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Lecture #1 From 0-th order entropy compression To k-th order entropy compression

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Entropy (Shannon, 1948) For a source S emitting symbols with probability p(s), the self information of s is: bits Lower probability higher information Entropy is the weighted average of i(s) H 0 = 0-th order empirical entropy (of a string, where p(s)=freq(s)) i(s)

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Performance Compression ratio = #bits in output / #bits in input Compression performance: We relate entropy against compression ratio. or

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Huffman Code Invented by Huffman as a class assignment in ‘50. Used in most compression algorithms gzip, bzip, jpeg (as option), fax compression,… Properties: Generates optimal prefix codes Fast to encode and decode We can prove that (n=|T|): n H(T) ≤ |Huff(T)| < n H(T) + n This means that it looses < 1 bit per symbol on avg ! Good or bad ?

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Arithmetic coding Given a text of n symbols it takes nH 0 +2 bits vs. (nH 0 +n) bits of Huffman Used in PPM, JPEG/MPEG (as option), … More time costly than Huffman, but integer implementation is “not bad”.

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Symbol interval Assign each symbol to an interval [0, 1). a =.2 c =.3 b =.5 f(a) =.0, f(b) =.2, f(c) =.7 e.g. the symbol interval for b is [.2,.7)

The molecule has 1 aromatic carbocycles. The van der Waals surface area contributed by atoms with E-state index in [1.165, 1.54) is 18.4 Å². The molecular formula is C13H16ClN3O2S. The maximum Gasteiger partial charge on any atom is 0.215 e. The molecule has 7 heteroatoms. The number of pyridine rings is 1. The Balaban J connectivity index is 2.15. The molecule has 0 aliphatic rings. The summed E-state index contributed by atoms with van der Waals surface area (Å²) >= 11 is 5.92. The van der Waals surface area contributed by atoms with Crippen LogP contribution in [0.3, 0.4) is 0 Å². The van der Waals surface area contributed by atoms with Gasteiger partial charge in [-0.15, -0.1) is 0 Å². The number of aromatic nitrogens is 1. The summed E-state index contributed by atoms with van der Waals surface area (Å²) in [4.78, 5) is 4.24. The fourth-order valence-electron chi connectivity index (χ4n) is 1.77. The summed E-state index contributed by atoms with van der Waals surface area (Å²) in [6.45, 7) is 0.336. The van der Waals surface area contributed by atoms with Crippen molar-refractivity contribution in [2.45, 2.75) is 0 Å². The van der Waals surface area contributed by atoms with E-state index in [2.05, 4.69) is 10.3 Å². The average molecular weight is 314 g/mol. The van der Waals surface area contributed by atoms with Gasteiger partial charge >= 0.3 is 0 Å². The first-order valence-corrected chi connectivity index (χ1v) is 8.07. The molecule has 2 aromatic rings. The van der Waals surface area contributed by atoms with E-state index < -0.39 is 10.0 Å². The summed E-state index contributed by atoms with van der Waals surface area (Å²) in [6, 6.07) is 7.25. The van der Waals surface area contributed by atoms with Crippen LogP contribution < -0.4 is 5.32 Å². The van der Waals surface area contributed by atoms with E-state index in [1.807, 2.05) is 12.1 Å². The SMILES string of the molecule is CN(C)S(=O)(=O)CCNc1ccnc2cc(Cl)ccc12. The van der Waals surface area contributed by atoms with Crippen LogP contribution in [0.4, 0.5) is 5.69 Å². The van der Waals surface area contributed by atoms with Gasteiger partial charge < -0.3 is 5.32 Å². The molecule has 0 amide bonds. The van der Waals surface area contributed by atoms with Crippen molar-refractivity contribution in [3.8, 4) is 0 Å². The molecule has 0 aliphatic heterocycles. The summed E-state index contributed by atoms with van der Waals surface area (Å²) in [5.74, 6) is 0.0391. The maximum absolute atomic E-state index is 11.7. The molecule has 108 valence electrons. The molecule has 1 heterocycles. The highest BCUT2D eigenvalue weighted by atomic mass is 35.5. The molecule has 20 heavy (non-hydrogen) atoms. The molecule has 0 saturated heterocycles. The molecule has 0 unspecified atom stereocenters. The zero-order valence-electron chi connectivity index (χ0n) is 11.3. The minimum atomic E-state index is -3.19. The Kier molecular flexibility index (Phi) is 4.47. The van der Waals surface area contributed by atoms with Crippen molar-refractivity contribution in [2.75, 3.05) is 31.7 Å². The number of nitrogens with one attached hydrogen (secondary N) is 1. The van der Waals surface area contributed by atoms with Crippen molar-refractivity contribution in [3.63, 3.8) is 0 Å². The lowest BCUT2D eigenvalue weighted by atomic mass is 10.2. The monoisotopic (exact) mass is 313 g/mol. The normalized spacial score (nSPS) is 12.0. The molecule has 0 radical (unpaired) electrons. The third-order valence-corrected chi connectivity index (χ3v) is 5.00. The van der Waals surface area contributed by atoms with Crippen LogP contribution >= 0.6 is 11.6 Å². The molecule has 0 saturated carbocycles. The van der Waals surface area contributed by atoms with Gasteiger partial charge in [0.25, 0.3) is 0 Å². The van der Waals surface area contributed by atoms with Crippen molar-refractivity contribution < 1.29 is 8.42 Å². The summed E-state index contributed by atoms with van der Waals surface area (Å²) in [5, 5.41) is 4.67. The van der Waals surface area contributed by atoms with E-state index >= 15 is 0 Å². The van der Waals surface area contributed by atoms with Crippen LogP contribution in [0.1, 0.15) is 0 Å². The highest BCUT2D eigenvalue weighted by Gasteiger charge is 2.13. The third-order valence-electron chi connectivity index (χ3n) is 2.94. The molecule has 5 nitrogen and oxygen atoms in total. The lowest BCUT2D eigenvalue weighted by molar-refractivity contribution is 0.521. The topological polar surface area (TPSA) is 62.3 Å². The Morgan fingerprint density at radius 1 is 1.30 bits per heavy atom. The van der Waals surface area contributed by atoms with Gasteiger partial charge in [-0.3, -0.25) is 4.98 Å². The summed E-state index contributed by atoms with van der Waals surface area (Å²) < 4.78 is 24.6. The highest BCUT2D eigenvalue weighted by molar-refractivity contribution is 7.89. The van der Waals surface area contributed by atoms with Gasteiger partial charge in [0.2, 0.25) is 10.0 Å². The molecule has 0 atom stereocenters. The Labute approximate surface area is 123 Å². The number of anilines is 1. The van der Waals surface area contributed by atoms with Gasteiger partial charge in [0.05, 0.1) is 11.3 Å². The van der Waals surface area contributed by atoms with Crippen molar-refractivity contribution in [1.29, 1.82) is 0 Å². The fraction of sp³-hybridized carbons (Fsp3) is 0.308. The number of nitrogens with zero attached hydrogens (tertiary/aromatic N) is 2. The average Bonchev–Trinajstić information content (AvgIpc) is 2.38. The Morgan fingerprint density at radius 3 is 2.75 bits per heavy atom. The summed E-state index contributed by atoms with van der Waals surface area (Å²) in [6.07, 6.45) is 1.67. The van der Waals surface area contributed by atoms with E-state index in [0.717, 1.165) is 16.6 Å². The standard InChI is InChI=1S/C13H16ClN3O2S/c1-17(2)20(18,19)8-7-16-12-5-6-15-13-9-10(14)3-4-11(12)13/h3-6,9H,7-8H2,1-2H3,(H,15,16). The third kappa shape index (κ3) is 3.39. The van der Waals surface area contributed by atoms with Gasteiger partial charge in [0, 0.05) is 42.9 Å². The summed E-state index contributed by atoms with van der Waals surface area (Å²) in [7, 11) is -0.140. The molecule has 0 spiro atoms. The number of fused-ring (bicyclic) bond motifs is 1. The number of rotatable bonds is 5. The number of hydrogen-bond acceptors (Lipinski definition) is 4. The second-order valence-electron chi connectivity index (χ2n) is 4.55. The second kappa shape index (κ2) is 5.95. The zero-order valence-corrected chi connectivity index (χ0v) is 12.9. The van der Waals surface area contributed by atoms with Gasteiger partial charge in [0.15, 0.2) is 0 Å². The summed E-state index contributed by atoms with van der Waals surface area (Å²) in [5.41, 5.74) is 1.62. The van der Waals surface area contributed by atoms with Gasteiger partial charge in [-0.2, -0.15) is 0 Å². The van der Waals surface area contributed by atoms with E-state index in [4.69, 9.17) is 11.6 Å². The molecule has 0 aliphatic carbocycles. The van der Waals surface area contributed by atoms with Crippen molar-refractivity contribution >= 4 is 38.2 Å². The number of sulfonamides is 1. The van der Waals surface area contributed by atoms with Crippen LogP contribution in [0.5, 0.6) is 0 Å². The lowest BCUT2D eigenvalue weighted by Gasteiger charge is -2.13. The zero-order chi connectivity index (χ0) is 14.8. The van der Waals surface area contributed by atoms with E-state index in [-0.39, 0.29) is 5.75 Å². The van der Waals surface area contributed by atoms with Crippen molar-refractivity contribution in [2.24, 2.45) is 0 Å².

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Encoding a sequence of symbols Coding the sequence: bac The final sequence interval is [.27,.3) a =.2 c =.3 b =.5 0.0 0.2 0.7 1.0 a =.2 c =.3 b =.5 0.2 0.3 0.55 0.7 a =.2 c =.3 b =.5 0.2 0.22 0.27 0.3 (0.7-0.2)*0.3=0.15 (0.3-0.2)*0.5 = 0.05 (0.3-0.2)*0.3=0.03 (0.3-0.2)*0.2=0.02 (0.7-0.2)*0.2=0.1 (0.7-0.2)*0.5 = 0.25

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The algorithm To code a sequence of symbols: P(a) =.2 P(c) =.3 P(b) =.5 0.2 0.22 0.27 0.3 Pick a number inside

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Decoding Example Decoding the number.49, knowing the input text to be decoded is of length 3: The message is bbc. a =.2 c =.3 b =.5 0.0 0.2 0.7 1.0 a =.2 c =.3 b =.5 0.2 0.3 0.55 0.7 a =.2 c =.3 b =.5 0.3 0.35 0.475 0.55 0.49

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How do we encode that number? Binary fractional representation: FractionalEncode(x) 1.x = 2 * x 2.If x < 1 output 0, goto 1 3.x = x - 1; output 1, goto 1 2 * (1/3) = 2/3 < 1, output 0 2 * (2/3) = 4/3 > 1, output 1 4/3 – 1 = 1/3 Incremental Generation

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Which number do we encode? Truncate the encoding to the first d = log (2/s n ) bits Truncation gets a smaller number… how much smaller? Compression = Truncation l n + s n lnln l n + s n /2 =0

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Bound on code length Theorem: For a text of length n, the Arithmetic encoder generates at most log 2 (2/s n ) < 1 + log 2 2/s n = 1 + (1 - log 2 s n ) = 2 - log 2 (∏ i=1,n p(T i ) ) = 2 - ∑ i=1,n ( log 2 p(T i ) ) = 2 - ∑ =1,| | occ( ) log p( ) = 2 + n * ∑ =1,| | p( ) log (1/p( )) = 2 + n H 0 (T) bits nH 0 + 0.02 n bits in practice because of rounding T = aaba 3 * log p(a) + 1 * log p(b)